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Eminent Domain - A Power for the Public Good

Since November of 2021, I've been working to call attention to the wrongful threat of eminent domain by the CO2 pipeline companies. Why? It's about more than just a property deed—it's about fundamental respect.


Here's how I put it in January of 2022 in an interview with Dave Price on WHO-TV in Des Moines: “Treat thy neighbor as thyself—that’s what we live for, that’s how we live. And so, we’re standing up because it’s the right thing to do.”

In the meantime, my opponent—who was in the Iowa state legislature at the time—was doing nothing to address our concerns.

What is eminent domain?


Eminent domain gives our government an extraordinary power—the power to take away a citizen’s own property, against her will. It is to be used in a very limited capacity and, by law, only for the necessary public good.

It certainly isn't right for a citizen's property to be condemned because private corporations want more profits for themselves.

Why shouldn’t private corporations be allowed to condemn our land? Because, by law, corporate executives and board members have a fiduciary duty—a lawfully-binding responsibility—to their shareholders. They are not required to look out for the best interests of the people of Iowa. Now, that’s no one’s fault—it’s just the way things are. But it means that billion-dollar corporations are bound to come up short when it comes to serving the public good of rural Iowans.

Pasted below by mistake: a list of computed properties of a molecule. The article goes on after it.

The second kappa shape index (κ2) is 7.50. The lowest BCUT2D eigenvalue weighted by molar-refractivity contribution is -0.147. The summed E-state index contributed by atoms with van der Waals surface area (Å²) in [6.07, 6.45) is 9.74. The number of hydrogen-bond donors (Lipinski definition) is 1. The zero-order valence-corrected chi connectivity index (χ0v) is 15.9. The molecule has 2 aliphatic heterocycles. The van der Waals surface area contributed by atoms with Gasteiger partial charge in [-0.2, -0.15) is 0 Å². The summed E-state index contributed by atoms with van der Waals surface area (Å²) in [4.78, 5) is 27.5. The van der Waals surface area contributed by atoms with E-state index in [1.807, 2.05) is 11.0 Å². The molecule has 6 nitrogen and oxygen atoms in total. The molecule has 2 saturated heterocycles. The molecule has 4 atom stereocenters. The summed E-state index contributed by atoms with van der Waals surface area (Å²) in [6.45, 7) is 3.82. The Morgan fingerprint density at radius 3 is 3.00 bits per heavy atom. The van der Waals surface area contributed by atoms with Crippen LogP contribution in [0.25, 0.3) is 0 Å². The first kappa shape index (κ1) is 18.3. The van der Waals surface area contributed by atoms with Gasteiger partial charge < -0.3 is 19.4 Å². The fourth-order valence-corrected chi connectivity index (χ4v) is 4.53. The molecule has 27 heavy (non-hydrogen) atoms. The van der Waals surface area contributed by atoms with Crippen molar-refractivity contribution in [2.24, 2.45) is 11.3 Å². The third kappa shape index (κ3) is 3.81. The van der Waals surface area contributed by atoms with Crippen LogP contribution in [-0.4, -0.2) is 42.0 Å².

That’s exactly what we’ve seen in Iowa this year, when Summit Carbon Solutions, Navigator CO2 Ventures, and Wolf Carbon Solutions proposed the use of eminent domain to run their liquid hazardous waste through our farmland and rural communities against our will. These corporations have refused to respect our concerns about the safety of our communities, the integrity of our land, and the real future of our planet.

And that’s why I’ve taken such a strong stand against these CO2 pipelines: because we matter—our communities, our land, and our future matter. You might have seen me on the local news or in Des Moines, or heard me on the radio, watched one of my webinars, or noticed my op-eds in the local papers or interviews in Energy News or The Wall Street Journal.

I speak up because of all the strong and inspiring neighbors I’ve met who give me courage.

I speak up because I know that we matter—and I will not rest until Des Moines gets the message.

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